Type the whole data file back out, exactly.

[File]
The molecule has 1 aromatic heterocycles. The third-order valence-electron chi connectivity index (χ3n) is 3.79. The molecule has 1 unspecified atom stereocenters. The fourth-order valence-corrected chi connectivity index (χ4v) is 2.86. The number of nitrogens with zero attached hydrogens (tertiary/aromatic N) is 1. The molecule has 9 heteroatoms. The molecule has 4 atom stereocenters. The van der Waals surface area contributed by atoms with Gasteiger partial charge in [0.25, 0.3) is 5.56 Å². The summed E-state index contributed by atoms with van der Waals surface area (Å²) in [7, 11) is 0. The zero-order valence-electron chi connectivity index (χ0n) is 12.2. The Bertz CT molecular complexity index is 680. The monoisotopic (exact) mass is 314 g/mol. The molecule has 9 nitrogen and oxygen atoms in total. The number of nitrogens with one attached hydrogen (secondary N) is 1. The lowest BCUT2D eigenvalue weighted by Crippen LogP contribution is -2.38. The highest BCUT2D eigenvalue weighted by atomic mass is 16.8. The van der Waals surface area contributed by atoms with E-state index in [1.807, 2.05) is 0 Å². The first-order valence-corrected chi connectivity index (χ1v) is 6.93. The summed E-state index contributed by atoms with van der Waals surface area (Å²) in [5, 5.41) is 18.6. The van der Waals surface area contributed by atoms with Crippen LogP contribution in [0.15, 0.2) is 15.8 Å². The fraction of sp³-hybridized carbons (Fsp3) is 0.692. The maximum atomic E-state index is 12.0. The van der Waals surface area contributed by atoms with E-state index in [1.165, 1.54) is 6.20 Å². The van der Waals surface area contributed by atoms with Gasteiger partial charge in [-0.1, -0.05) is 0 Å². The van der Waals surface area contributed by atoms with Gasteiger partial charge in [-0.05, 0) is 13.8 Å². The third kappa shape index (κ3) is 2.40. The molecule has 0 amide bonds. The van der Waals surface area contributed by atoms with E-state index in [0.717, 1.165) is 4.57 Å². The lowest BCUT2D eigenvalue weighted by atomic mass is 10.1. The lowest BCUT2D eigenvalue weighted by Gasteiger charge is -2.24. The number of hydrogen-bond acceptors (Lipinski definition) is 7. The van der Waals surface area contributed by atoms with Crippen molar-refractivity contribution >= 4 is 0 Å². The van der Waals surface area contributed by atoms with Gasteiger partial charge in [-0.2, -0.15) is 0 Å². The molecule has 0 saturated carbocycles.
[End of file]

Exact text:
The molecule has 1 aromatic heterocycles. The third-order valence-electron chi connectivity index (χ3n) is 3.79. The molecule has 1 unspecified atom stereocenters. The fourth-order valence-corrected chi connectivity index (χ4v) is 2.86. The number of nitrogens with zero attached hydrogens (tertiary/aromatic N) is 1. The molecule has 9 heteroatoms. The molecule has 4 atom stereocenters. The van der Waals surface area contributed by atoms with Gasteiger partial charge in [0.25, 0.3) is 5.56 Å². The summed E-state index contributed by atoms with van der Waals surface area (Å²) in [7, 11) is 0. The zero-order valence-electron chi connectivity index (χ0n) is 12.2. The Bertz CT molecular complexity index is 680. The monoisotopic (exact) mass is 314 g/mol. The molecule has 9 nitrogen and oxygen atoms in total. The number of nitrogens with one attached hydrogen (secondary N) is 1. The lowest BCUT2D eigenvalue weighted by Crippen LogP contribution is -2.38. The highest BCUT2D eigenvalue weighted by atomic mass is 16.8. The van der Waals surface area contributed by atoms with E-state index in [1.807, 2.05) is 0 Å². The first-order valence-corrected chi connectivity index (χ1v) is 6.93. The summed E-state index contributed by atoms with van der Waals surface area (Å²) in [5, 5.41) is 18.6. The van der Waals surface area contributed by atoms with Crippen LogP contribution in [0.15, 0.2) is 15.8 Å². The fraction of sp³-hybridized carbons (Fsp3) is 0.692. The maximum atomic E-state index is 12.0. The van der Waals surface area contributed by atoms with E-state index in [1.165, 1.54) is 6.20 Å². The van der Waals surface area contributed by atoms with Gasteiger partial charge in [-0.1, -0.05) is 0 Å². The van der Waals surface area contributed by atoms with Gasteiger partial charge in [-0.05, 0) is 13.8 Å². The third kappa shape index (κ3) is 2.40. The molecule has 0 amide bonds. The van der Waals surface area contributed by atoms with E-state index in [0.717, 1.165) is 4.57 Å². The lowest BCUT2D eigenvalue weighted by atomic mass is 10.1. The lowest BCUT2D eigenvalue weighted by Gasteiger charge is -2.24. The number of hydrogen-bond acceptors (Lipinski definition) is 7. The van der Waals surface area contributed by atoms with Crippen molar-refractivity contribution >= 4 is 0 Å². The van der Waals surface area contributed by atoms with Gasteiger partial charge in [-0.2, -0.15) is 0 Å². The molecule has 0 saturated carbocycles.